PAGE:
What I Want To Be When I Grow Up
By Brendan Fraser, Age 8
When I grow up, I want to be a movie actor. I know that a lot of kids say that, but I know that I will succeed, because I am not unrealistic about it like Tiffany, who says she wants to be as famous as Madonna. I don't think Madonna's even going to be famous that much longer anyway; not after that naughty Sex book my Dad bought and hides under his mattress.
The reason I think I can be an actor is because I have normal expectations. I don't want to be a big dramatic actor, or even a big action star. All I want is to be that guy that people know his face, and some people know his name, but most people just go "oh, yeah, that guy." This is my dream.
And instead of being in any serious movies, I just want to be in the kinds of movies that parents take their kids to the matinées of because they think it will be fun and have some action, but not be too violent. Like movies where there is some punching, but not lots, and all the shooting misses.
I would like to fight Mummies. In real life, but if that is not possible, at least in a movie.
Mummies are not that scary; they move slow and they are wrapped in toilet paper. So as an actor in the movie I could make a lot of jokes like “boy, you are slow,” and “you know what else is in toilet paper?” But then before I could say “poop” the ground would break or something and I’d fall and yell real goofy. The kids would like that, because it’s goofy, and the parents could laugh because they knew I was talking about poop.
Maybe Disney could produce my action movies. I think that would make sure my head never got too big, or I got to thinking I was a real movie hero. I just want to be regular. Instead of going to bars and clubs in Hollywood, I will go to the Applebee’s in Long Beach. And when I date ladies, they will be pretty, but not so pretty that the media makes a name out of both of our names to represent the couple.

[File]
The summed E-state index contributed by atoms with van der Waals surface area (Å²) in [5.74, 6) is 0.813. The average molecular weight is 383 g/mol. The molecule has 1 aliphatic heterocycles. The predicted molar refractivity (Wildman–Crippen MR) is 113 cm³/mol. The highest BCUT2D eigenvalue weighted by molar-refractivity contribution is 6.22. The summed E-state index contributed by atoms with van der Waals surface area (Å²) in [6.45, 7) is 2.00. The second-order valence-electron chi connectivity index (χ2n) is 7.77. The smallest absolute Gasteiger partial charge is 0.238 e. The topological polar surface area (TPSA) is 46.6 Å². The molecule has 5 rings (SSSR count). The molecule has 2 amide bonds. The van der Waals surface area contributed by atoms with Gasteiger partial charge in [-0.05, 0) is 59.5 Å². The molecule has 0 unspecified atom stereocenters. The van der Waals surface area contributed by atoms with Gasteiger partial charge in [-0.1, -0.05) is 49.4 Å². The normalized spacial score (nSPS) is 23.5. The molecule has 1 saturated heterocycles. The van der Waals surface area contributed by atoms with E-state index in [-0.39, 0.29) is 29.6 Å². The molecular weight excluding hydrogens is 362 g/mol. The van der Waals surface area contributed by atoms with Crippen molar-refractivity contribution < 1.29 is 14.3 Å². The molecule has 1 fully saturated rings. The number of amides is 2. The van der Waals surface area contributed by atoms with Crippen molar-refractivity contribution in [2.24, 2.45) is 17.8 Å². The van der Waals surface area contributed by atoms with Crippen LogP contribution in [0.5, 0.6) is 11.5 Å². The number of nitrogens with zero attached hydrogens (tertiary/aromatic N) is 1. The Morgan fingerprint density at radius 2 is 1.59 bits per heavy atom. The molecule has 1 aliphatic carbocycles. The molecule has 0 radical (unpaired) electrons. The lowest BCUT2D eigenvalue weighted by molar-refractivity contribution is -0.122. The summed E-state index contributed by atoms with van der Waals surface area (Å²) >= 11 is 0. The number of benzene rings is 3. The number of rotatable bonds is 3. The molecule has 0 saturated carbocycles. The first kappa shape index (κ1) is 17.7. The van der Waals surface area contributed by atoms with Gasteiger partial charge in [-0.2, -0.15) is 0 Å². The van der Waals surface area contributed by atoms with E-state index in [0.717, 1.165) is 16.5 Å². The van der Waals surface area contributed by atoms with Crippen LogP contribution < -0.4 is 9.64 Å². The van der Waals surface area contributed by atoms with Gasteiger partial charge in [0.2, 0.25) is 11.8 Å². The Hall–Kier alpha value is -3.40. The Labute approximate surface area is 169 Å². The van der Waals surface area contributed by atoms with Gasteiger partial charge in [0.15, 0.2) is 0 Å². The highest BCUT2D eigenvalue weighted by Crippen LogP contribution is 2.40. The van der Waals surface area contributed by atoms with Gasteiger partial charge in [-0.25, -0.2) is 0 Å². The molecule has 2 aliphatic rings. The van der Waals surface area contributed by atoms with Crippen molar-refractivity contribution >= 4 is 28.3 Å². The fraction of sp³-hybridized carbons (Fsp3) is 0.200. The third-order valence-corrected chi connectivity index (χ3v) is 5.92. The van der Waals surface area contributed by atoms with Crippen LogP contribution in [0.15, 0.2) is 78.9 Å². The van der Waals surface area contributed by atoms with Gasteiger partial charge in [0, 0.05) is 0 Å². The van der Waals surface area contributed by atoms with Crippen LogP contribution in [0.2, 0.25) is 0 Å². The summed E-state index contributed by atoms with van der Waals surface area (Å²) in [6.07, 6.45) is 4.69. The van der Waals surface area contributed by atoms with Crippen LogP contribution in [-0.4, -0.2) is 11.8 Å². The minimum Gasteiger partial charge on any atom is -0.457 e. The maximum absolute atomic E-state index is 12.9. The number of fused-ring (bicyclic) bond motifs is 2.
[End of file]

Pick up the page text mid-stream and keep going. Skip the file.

In my movies, I will always have kids with me. That will keep me from swears. Also in my movies, I will always dress kind of the same: a khaki vest and stuff like Indiana Jones, but not as nice. That way, people will remember that I was in other movies that they saw.
When I do interviews, I will seem like I am not having a very good time, but just saying what the interviewer wants to hear. This will make me seem like I am smarter and more talented than the movies I am in, but that I just never get a fair shot. That way no one will really know how good I am (which is just okay). This will work at first, until later in my career when my interviews will just be painful to watch.
In my movies, the final answer to the riddle will always be friendship. This will teach families that friendship is the best thing.
Other best things I would like in my movies:
Army guys (but not scary ones…Canadian ones).
Cartoons (I will be in the movie with the cartoons, acting with them).
I think these things will make enough good movies that people will like me, but enough really bad movies that no one will really like me. That way, I can be nice to my fans that speak to me on the street, because I will be lonely.
After a long time, I will take a break from making these movies, because I may be sad that everyone always sees me and says “yeah, that guy. I kind of like him.” I will do some TV show appearances and maybe a dramatic art film where I am gay. This will surprise everyone, and prove that I have acting skill, because in real life I am not gay. Or am I? No one will care enough to find out.
But after a few years, I want to then go back to movies. I don’t think I will be able to be in great scripts, because I will already be known as the guy that does okay family action movies, and no studios will want to take a chance on me as a big star. But to make my comeback big, I will have to do
something interesting, like maybe making TWO movies instead of one like usual.
Maybe one will be in 3-D. That will make people kind of like me even more than they did before.
And at the movie premieres I will wear suits that are nice, but not too nice, and only a few cameras will be there. But still, I will smile, because deep inside I will know that all along, this was my dream.
When not being prescient, Brendan Fraser has absolutely nothing whatsoever to do with sketch comedy troupe Those Aren't Muskets!
Sign up for the Cracked Newsletter
Get the best of Cracked sent directly to your inbox!
The traditional sitcom never would have died without the early aughts Fox series choking the life out of it with its brutal honesty and unadulterated laughs. Now, creator and star Christopher Titus, along with the rest of the show’s cast and crew, share how they found poetry and humor in his pain — pissing off network executives all along the way